Brands with Celebrities and Influencers


This year, the beauty world welcomed a slew of new celebrity founders, with a slew of celebrities launching makeup, skincare, and nail polish brands, both online through their own e-commerce sites and in stores like Sephora.


A beauty brand, when done right — think Rihanna’s Fenty or Kylie Jenner’s Kylie Cosmetics — can be more lucrative than the acting, singing, performing, or influencing gigs that used to pay the bills.


“For celebrities, being a founder is almost like winning an Emmy — they have to have that title now as well,” Chris Ventry, vice president at consulting firm SSA & Company, said of the burgeoning celebrity beauty industry.


The concept isn’t new; what has accelerated is the rate at which celebrity brands are emerging, as well as the incubators created specifically to breed them.


Ariana Grande, Jennifer Lopez, Jennifer Aniston, and Billie Eilish were among the celebrities who entered the beauty industry this year, launching makeup, skin care, hair care, and fragrance brands, respectively. Influencers joined the trend as well, with TikTok star Addison Rae launching a makeup and fragrance line. Even male celebrities got on board: in late November and early December, Alex Rodriguez debuted a concealer, and Harry Styles and Machine Gun Kelly (real name Colson Baker) debuted their nail color lines, Pleasing and UN/DN LAQR, weeks apart. More is on the way: Hailey Bieber and Scarlett Johansson have both announced new lines for next year.


“So many of these celebrities have this valuable asset called traffic,” said Ventry, referring to their devoted fan bases. As a retailer, he noted that getting traffic is difficult, but converting that traffic into a sale is even more difficult, even when a celebrity has a built-in fan base.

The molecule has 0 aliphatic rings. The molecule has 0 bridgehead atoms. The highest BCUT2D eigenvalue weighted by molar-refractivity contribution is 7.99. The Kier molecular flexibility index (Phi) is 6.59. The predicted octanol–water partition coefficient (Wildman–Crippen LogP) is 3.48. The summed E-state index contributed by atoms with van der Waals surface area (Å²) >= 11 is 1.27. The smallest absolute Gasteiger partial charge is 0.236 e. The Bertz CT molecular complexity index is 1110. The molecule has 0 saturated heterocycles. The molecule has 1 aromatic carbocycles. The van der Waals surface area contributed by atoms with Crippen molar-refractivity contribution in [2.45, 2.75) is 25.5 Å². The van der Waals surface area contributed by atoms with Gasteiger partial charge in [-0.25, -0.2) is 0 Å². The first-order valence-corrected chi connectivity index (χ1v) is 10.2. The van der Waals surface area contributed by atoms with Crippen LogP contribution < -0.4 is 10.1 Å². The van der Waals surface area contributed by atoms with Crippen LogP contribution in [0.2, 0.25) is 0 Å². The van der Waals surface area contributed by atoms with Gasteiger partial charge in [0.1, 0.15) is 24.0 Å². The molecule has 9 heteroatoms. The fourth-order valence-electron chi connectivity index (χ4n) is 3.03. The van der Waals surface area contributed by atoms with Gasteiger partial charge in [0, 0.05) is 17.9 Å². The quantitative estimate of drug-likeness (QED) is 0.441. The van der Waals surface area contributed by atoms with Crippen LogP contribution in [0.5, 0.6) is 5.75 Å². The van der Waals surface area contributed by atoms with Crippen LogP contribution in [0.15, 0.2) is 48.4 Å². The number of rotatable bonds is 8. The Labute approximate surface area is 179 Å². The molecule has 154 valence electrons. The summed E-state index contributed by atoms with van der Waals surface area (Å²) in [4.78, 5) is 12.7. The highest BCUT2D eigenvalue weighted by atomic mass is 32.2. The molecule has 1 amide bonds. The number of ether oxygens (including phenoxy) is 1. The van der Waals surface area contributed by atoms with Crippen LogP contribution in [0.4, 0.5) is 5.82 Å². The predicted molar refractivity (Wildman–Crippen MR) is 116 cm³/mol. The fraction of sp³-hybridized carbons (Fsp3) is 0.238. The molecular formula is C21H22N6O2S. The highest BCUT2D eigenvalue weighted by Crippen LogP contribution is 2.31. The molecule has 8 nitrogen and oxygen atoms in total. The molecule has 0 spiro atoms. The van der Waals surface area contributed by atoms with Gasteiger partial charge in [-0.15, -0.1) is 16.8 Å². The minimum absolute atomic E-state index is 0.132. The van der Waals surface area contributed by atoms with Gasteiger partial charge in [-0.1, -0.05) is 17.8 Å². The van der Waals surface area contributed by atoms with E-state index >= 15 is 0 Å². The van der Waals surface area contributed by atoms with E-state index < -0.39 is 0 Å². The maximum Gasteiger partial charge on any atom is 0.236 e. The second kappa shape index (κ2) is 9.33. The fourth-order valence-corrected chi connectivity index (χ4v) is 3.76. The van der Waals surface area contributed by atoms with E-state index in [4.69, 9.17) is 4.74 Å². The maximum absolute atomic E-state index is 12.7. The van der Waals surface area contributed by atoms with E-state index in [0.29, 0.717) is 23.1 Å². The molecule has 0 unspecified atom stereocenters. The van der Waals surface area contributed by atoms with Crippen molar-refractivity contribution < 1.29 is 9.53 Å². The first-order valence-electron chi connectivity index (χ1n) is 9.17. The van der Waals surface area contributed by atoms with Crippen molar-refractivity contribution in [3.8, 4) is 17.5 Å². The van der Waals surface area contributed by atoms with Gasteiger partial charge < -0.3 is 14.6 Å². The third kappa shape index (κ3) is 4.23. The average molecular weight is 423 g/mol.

As Baker and Styles demonstrated, a well-known name can pique people’s interest. According to data from fashion marketplace Lovethesales, online searches for “men’s nail polish” increased by 420 percent and 512 percent in the hours after UN/DN LAQR and Pleasing launched. However, it remains to be seen whether these searches will result in sales for this new crop of brands.



Many people still prefer to paint their fingers and toes at home, even though some have resumed weekly manicures at the salon. With the rise in at-home manicures has come an increase in nail experimentation, with both men and women sporting everything from intricately painted nail art and bold colors to gradient and glitter press-ons.


The founder and CEO of nail brand Olive & June, Sarah Gibson Tuttle, said sales increased by double digits this year after growing 16 times in 2020. Clippers, files, buffers, cuticle serums, and “The Poppy,” a device that makes it easier to paint with your non-dominant hand, are among the brand’s polish and manicure “systems,” which include clippers, files, buffers, cuticle serums, and “The Poppy,” a device that makes it easier to paint with your non-dominant hand.


Olive & June’s success is due to their ability to keep up with industry trends. According to the NPD Group, nail products sold in the US prestige market from January to November this year increased by 14% over 2020, with nail polish growing by 13%. According to data management platform 1010data, online sales of anything nail-related increased 12 percent from September 2020 to September 2021, with the nail category outpacing both face and lip products. The #NailArt hashtag on TikTok has over 17 billion views.


“[Nail products] taught people to provide themselves with a form of self-care that lasts longer than almost anything else,” Gibson Tuttle said. “If you put on makeup, give yourself a blowout, or even get a massage… What is the duration of a week or two weeks? Nails.”